Discussion in 'Grammar & Pronunciation' started by colineček, Mar 8, 2007.

  1. colineček

    colineček Member

    I am working on the verb čekat (to wait) and using the dictionary tables I have worked out all the declensions but I only understand how to apply the present and past forms. I have no idea what the remaining ones are. Can anyone help me understand their application:
    Děkuji mnohokrát
  2. Eleshar

    Eleshar Well-Known Member

    Conjugation, not declension :)

    I am not sure what you really want... to translate these forms and explain how they are used?
    Or the basic paradigm?

    inf.: čekat
    1. čekám
    2. čekáš
    3. čeká
    1. čekáme
    2. čekáte
    3. čekají
    imp.: čekej, čekejte, čekejme

    past part.: čekal, čekala, čekalo, čekali, čekaly, čekala
    pass. part.: čekán, čekána, čekáno, čekáni, čekány, čekána
    akt. part.: čekající

    "přechodník" present: čekaje, čekajíc, čekajíce

    "přechodník" past does not exist for this verb!!!

    "přechodníky" are formed in two forms:
    p. present - formed *always* from imperfective verbs
    p. past - formed *always* from perfective verbs

    čekat (imperfective) - čekaje, čekajíc, čekajíce
    počkat (perfective) - počkav, počkavši, počkavše

    jít (imperfective) - jda, jdouc, jdouce
    přijít (perfective) - přišed, přišedši, přišedše

    the only exception I know about is verb "být" which can assume both forms:
    jsa, jsouc, jsouce
    byv, byvši, byvše

    Note also that "přechodníky" are not used in Czech anymore, only some real dinosaurs (like myself) do use them, mainly in written, but sometimes (extremely rarely) in spoken language. The vast majority of people does not even know the rules of their formation.
    As a foreigner, do not use them, you would sound ridiculous.
  3. colineček

    colineček Member

    Yeeeesh! I new that!!! Nouns decline verbs conjugate. I feel very stupid.

    Thanks for your input. You have gone some way to appeasing my lust for clarity.

    I am English, but I am not brilliant at understanding English grammer, and my quest to learn Czech has been much about learning English first.

    My understanding of the imperative in English grammar is that it’s a commanding or instructional verb. Is this the same in Czech?
    čekej (S2. please wait)
    čekejme (P1. please wait)
    čekejte (P2 please wait)

    Also, in the past participle, is this equal to:
    čekal (I waited)
    čekala (she waited)
    čekalo (it waited)
    čekali (M or M/F they waited)
    čekaly (F they waited)
    čekala (Neuter they waited)

    The same would apply to the present participle: waiting

    The active participle is a little trickier for me. I think it means to begin to wait
  4. Karel_lerak

    Karel_lerak Well-Known Member

  5. Karel_lerak

    Karel_lerak Well-Known Member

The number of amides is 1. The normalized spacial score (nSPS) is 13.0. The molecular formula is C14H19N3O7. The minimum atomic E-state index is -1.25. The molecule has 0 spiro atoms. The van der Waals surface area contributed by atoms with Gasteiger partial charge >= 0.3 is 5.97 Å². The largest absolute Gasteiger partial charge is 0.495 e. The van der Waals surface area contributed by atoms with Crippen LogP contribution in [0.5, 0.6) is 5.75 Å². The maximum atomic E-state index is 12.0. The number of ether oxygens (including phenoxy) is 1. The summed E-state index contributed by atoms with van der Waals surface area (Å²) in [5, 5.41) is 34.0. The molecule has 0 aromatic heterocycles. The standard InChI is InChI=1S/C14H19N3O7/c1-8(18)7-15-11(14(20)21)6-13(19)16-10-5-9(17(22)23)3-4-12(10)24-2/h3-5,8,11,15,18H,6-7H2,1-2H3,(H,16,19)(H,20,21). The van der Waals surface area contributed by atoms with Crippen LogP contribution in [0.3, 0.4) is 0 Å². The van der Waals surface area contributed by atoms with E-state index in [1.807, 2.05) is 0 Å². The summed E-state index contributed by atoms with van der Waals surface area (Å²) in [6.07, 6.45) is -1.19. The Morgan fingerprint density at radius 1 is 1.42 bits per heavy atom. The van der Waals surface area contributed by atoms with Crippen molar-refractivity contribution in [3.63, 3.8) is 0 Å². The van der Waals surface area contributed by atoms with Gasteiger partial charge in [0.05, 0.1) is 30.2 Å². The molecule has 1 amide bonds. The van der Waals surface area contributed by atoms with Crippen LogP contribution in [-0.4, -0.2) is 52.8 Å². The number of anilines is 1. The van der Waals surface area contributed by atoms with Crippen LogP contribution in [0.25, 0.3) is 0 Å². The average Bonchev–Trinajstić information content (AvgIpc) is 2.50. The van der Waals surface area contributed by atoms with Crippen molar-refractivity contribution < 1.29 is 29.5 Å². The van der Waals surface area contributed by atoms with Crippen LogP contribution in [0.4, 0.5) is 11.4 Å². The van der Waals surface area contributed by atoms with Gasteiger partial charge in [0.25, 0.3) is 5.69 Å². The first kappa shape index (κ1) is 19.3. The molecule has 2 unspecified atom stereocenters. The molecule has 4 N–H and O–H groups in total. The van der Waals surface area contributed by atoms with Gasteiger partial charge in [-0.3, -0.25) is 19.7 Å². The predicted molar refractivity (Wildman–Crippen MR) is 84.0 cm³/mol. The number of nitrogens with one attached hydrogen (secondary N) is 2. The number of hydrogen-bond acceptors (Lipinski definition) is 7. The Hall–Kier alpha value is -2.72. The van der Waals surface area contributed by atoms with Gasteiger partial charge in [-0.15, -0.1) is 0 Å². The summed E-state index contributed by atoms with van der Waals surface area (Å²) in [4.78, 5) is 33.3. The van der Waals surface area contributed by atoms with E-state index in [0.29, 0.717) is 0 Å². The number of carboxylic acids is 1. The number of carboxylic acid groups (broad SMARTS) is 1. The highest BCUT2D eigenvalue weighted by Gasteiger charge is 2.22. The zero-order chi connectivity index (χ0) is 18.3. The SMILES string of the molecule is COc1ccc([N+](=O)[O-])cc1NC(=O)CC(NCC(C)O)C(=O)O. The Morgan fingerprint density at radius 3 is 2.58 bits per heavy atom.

Purely theoretically it exists: čekav, čekavši, čekavše, but nobody would dare to use it 8) 8)
  6. colineček

    colineček Member

    Aha! these are singular form past active participles?? How can you have an active participle in the past? Beats me. :?
  7. Eleshar

    Eleshar Well-Known Member

    What do you mean by active participle? there is nothing like that in Czech... In Czech there is present participle (čekající) functionning as an adjective, past participle (čekal), which is technically a nominal adjective (like "sám") but exists only in copula (in all but 3rd person conjuncted with "být") and passive participle, which works exactly in the same way (but expresses passivity, not past).

    There are also "přechodníky" in Czech which is not really a participle (well... it was a participle and was fully declinable, but today other cases do not exist any more and the only forms refer to the subject).

    *Čekav,*čekavši,*čekavše are hypothetical (the asterisk signifies thei ungrammaticallnes) forms of "čekat" but they do not exist because "čekat" is imperfective verb and can ONLY assume forms "čekaje, čekajíc, čekajíce".
    On the other hand, there is its perfective countrepart "počkat", which can ONLY assume forms "počkav, počkavši, počkavše". You may construct forms like *počkaje, *počkajíc, *počkajíce, but they are absolutely ungrammatical (note that perfective verbs do not even have present tense! how could they assume a present participle!), exactly like English "I *loosed, I *buyed, I *knowed, I *be-ed" (well not good example because in English, it is due to verbal irregularity, in Czech those forms simply do not exist, so better example would be rather "two *specieses, two *sheeps, two *fishes" or hypothetical passive form of word "be" like "*I was been").

    But... well, the only "přechodník" you need is the feminine form of present "přechodník" (in this case: "čekajíc"). Not that it was used, not at all, but from this form you can very simply deduce the form of present participle (čekající) which is still in use (but often it is better to substitute by another clause). All other forms are from archaic Czech ("přechodníky", participles of past "přechodníky" (that is words like "počkavší") and so on). I advise you not to concern yourself about them at all.
  8. Eleshar

    Eleshar Well-Known Member

    English so called "past participle" is not really a past participle, it is passive participle as it does not refer to past... It is true that it can sometimes imply that it happened in the past (I am hit = someone hit me) but it can refer to present as well (I am being hit = someone is hitting me). I do not know why you call it pst participle, but maybe it is only because there is present participle (-ing forms) whose name is purely traditional from latin grammar (which had only active participles, because the passive was in most cases expressed with a simple verb; e.g. scribo = I write x scribor = I am being written). But in English it is only active participle and passive participle